Day 02 Thimphu sightseeing – Punakha
Morning take a drive for an hour towards the north of Thimphu valley and then hike for an hour to Tango Monastery through the dense forest of rhododendrons and pine trees. Once at Tango visit the old monastery which date backs to the 14th century and today it houses around 235 monks who are pursuing their higher studies in Buddhism like meditation and higher level of Buddhist philosophy. After the visit the trail descends gradually until the motorable road and then drive to Thimphu for lunch. After lunch depart to Punakha, an ancient capital of Bhutan. Leaving Thimphu the road climbs steeply through a forest of pine and cedar, festooned with hanging lichen high up near Dochula pass (3,050 m). This pass often offers panoramic views of the Himalayan mountain ranges. After stopping for tea and the view, we descend along a series of hairpin bends to the fertile valley of Punakha and continue your drive to Lobeysa and a leisure hike for another 20 minutes to Chime Lhakhang, temple of the “Divine Madman” built in 1499 and today it is mostly visited by the women who couldn’t bear Children. Also it is known as temple of fertility. After the visit walk back to the road point and explore the village of Lobeysa and interact with the local people and get yourself engaged with the daily life of local community and later drive to Punakha. Dinner and overnight at hotel.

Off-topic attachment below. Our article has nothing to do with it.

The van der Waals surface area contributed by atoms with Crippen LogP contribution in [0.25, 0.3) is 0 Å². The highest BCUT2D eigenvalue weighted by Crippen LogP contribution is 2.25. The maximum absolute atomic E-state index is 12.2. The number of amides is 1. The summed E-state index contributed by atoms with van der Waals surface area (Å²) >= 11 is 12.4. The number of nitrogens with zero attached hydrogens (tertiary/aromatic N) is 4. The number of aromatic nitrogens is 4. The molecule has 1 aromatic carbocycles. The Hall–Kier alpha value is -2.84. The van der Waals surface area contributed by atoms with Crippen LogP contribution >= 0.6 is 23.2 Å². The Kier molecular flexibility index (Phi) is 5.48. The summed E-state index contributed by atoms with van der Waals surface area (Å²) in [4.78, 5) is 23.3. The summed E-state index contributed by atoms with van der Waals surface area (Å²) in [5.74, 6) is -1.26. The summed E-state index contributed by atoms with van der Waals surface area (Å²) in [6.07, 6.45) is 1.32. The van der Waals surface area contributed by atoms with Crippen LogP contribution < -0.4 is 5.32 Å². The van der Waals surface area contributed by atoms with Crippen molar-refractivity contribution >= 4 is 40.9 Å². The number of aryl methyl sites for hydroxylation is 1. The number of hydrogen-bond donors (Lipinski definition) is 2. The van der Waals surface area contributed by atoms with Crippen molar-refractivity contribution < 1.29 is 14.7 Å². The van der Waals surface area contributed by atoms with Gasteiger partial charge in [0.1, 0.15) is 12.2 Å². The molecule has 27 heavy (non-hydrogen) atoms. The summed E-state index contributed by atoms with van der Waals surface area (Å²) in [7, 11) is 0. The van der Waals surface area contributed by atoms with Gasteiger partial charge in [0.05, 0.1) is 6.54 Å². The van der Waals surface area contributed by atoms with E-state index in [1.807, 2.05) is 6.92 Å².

Day 03 Punakha – Limukha (star of trek)
In the morning visit Punakha Dzong, an ancient capital of Bhutan, spanning the MoChu and Pho Chu rivers. It is also the winter capital for the monks and the Je Khenpo (chief abbot) and then drive a few kilometers to the suspension bridge believed to be the longest suspension bridge in Bhutan where your trek begins. The trail leads you into the valley of Shengana and a gradual climb through the chir pine forest takes you into the valley of Limukha and enroute visit Dompala village. Camp overnight at Limukha village. Altitude: 1800 m: Distance: 12 kms: Walking time: 4-5 hours.
Day 04 Limukha – Chungseykha
Today the trail leads you downhill through the forest of Rhododendrons, Sand Oak forest into the village of Chungsakha with en route visit to an old temple used by Lama Drukpa Kuenley as his winter residence in the 14th century. If early explore the village of Chungseykha and visit the local farm houses and interact with the locals and participate in their chores of daily work in the village. Overnight at camp. Altitude: 1435 m: Distance: 11 kms: Walking time: 4-5 hours.